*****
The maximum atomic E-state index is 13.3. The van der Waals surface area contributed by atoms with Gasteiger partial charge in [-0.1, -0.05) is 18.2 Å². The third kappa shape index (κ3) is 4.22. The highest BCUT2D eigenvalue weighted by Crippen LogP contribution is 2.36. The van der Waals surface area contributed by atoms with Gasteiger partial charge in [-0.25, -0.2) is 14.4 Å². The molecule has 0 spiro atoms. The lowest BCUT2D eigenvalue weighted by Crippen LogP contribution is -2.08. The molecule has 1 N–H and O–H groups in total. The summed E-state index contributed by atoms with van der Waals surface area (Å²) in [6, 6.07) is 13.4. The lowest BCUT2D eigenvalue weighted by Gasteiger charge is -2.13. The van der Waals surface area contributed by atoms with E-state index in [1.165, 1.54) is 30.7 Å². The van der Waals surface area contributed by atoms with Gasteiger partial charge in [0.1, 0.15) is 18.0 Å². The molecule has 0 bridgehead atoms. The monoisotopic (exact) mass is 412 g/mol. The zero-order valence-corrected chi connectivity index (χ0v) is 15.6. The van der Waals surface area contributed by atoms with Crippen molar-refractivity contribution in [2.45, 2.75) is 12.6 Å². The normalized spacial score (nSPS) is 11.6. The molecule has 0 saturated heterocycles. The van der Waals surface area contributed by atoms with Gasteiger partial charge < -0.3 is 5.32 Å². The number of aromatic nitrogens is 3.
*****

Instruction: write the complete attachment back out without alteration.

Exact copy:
The maximum atomic E-state index is 13.3. The van der Waals surface area contributed by atoms with Gasteiger partial charge in [-0.1, -0.05) is 18.2 Å². The third kappa shape index (κ3) is 4.22. The highest BCUT2D eigenvalue weighted by Crippen LogP contribution is 2.36. The van der Waals surface area contributed by atoms with Gasteiger partial charge in [-0.25, -0.2) is 14.4 Å². The molecule has 0 spiro atoms. The lowest BCUT2D eigenvalue weighted by Crippen LogP contribution is -2.08. The molecule has 1 N–H and O–H groups in total. The summed E-state index contributed by atoms with van der Waals surface area (Å²) in [6, 6.07) is 13.4. The lowest BCUT2D eigenvalue weighted by Gasteiger charge is -2.13. The van der Waals surface area contributed by atoms with E-state index in [1.165, 1.54) is 30.7 Å². The van der Waals surface area contributed by atoms with Gasteiger partial charge in [0.1, 0.15) is 18.0 Å². The molecule has 0 bridgehead atoms. The monoisotopic (exact) mass is 412 g/mol. The zero-order valence-corrected chi connectivity index (χ0v) is 15.6. The van der Waals surface area contributed by atoms with Crippen molar-refractivity contribution in [2.45, 2.75) is 12.6 Å². The normalized spacial score (nSPS) is 11.6. The molecule has 0 saturated heterocycles. The van der Waals surface area contributed by atoms with Gasteiger partial charge < -0.3 is 5.32 Å². The number of aromatic nitrogens is 3.